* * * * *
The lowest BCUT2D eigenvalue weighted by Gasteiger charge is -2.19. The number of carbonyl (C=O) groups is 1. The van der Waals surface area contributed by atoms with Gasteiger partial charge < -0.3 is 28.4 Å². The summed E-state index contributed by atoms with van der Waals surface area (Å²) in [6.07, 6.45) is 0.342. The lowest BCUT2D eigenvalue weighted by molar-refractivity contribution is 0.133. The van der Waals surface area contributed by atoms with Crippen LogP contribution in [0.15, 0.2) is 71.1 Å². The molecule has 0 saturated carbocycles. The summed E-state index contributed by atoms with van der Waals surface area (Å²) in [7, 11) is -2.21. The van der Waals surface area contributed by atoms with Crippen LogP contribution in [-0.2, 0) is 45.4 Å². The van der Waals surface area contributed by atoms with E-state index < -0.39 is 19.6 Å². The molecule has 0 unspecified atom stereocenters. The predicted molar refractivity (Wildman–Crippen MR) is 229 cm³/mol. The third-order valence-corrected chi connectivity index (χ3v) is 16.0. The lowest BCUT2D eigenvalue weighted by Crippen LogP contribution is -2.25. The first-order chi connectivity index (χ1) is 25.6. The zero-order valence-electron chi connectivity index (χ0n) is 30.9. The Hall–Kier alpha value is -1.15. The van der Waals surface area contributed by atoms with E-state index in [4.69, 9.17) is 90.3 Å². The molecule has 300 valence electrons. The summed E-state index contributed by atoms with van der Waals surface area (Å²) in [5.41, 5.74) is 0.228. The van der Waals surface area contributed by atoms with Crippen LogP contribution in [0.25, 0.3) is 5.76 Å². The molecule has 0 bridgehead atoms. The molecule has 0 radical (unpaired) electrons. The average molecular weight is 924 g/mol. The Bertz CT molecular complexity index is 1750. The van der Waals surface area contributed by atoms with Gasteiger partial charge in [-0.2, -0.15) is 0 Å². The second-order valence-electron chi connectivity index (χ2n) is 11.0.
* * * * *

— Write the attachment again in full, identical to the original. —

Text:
The lowest BCUT2D eigenvalue weighted by Gasteiger charge is -2.19. The number of carbonyl (C=O) groups is 1. The van der Waals surface area contributed by atoms with Gasteiger partial charge < -0.3 is 28.4 Å². The summed E-state index contributed by atoms with van der Waals surface area (Å²) in [6.07, 6.45) is 0.342. The lowest BCUT2D eigenvalue weighted by molar-refractivity contribution is 0.133. The van der Waals surface area contributed by atoms with Crippen LogP contribution in [0.15, 0.2) is 71.1 Å². The molecule has 0 saturated carbocycles. The summed E-state index contributed by atoms with van der Waals surface area (Å²) in [7, 11) is -2.21. The van der Waals surface area contributed by atoms with Crippen LogP contribution in [-0.2, 0) is 45.4 Å². The van der Waals surface area contributed by atoms with E-state index < -0.39 is 19.6 Å². The molecule has 0 unspecified atom stereocenters. The predicted molar refractivity (Wildman–Crippen MR) is 229 cm³/mol. The third-order valence-corrected chi connectivity index (χ3v) is 16.0. The lowest BCUT2D eigenvalue weighted by Crippen LogP contribution is -2.25. The first-order chi connectivity index (χ1) is 25.6. The zero-order valence-electron chi connectivity index (χ0n) is 30.9. The Hall–Kier alpha value is -1.15. The van der Waals surface area contributed by atoms with E-state index in [4.69, 9.17) is 90.3 Å². The molecule has 300 valence electrons. The summed E-state index contributed by atoms with van der Waals surface area (Å²) in [5.41, 5.74) is 0.228. The van der Waals surface area contributed by atoms with Crippen LogP contribution in [0.25, 0.3) is 5.76 Å². The molecule has 0 bridgehead atoms. The molecule has 0 radical (unpaired) electrons. The average molecular weight is 924 g/mol. The Bertz CT molecular complexity index is 1750. The van der Waals surface area contributed by atoms with Gasteiger partial charge in [-0.2, -0.15) is 0 Å². The second-order valence-electron chi connectivity index (χ2n) is 11.0.